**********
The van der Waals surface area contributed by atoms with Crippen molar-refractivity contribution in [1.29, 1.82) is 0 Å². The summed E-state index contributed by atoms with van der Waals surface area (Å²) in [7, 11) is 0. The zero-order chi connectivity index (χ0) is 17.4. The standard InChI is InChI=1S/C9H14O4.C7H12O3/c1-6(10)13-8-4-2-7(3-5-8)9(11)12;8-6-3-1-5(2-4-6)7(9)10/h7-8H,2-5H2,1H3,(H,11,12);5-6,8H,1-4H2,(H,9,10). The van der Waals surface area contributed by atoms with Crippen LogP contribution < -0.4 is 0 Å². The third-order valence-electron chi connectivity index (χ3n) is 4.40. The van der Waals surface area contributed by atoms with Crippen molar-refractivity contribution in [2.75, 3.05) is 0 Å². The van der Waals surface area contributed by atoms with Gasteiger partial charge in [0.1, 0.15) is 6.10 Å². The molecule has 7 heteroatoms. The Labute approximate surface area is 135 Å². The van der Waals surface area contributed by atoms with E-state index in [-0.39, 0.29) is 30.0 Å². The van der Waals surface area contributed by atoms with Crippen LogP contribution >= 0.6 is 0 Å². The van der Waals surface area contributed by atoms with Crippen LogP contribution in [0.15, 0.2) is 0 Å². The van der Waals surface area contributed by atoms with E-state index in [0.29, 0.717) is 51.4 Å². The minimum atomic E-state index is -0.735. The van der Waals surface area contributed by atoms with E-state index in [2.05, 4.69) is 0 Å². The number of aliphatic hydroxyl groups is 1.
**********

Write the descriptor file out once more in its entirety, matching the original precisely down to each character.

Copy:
The van der Waals surface area contributed by atoms with Crippen molar-refractivity contribution in [1.29, 1.82) is 0 Å². The summed E-state index contributed by atoms with van der Waals surface area (Å²) in [7, 11) is 0. The zero-order chi connectivity index (χ0) is 17.4. The standard InChI is InChI=1S/C9H14O4.C7H12O3/c1-6(10)13-8-4-2-7(3-5-8)9(11)12;8-6-3-1-5(2-4-6)7(9)10/h7-8H,2-5H2,1H3,(H,11,12);5-6,8H,1-4H2,(H,9,10). The van der Waals surface area contributed by atoms with Crippen LogP contribution < -0.4 is 0 Å². The third-order valence-electron chi connectivity index (χ3n) is 4.40. The van der Waals surface area contributed by atoms with Crippen molar-refractivity contribution in [2.75, 3.05) is 0 Å². The van der Waals surface area contributed by atoms with Gasteiger partial charge in [0.1, 0.15) is 6.10 Å². The molecule has 7 heteroatoms. The Labute approximate surface area is 135 Å². The van der Waals surface area contributed by atoms with E-state index in [-0.39, 0.29) is 30.0 Å². The van der Waals surface area contributed by atoms with Crippen LogP contribution >= 0.6 is 0 Å². The van der Waals surface area contributed by atoms with Crippen LogP contribution in [0.15, 0.2) is 0 Å². The van der Waals surface area contributed by atoms with E-state index in [0.29, 0.717) is 51.4 Å². The minimum atomic E-state index is -0.735. The van der Waals surface area contributed by atoms with E-state index in [2.05, 4.69) is 0 Å². The number of aliphatic hydroxyl groups is 1.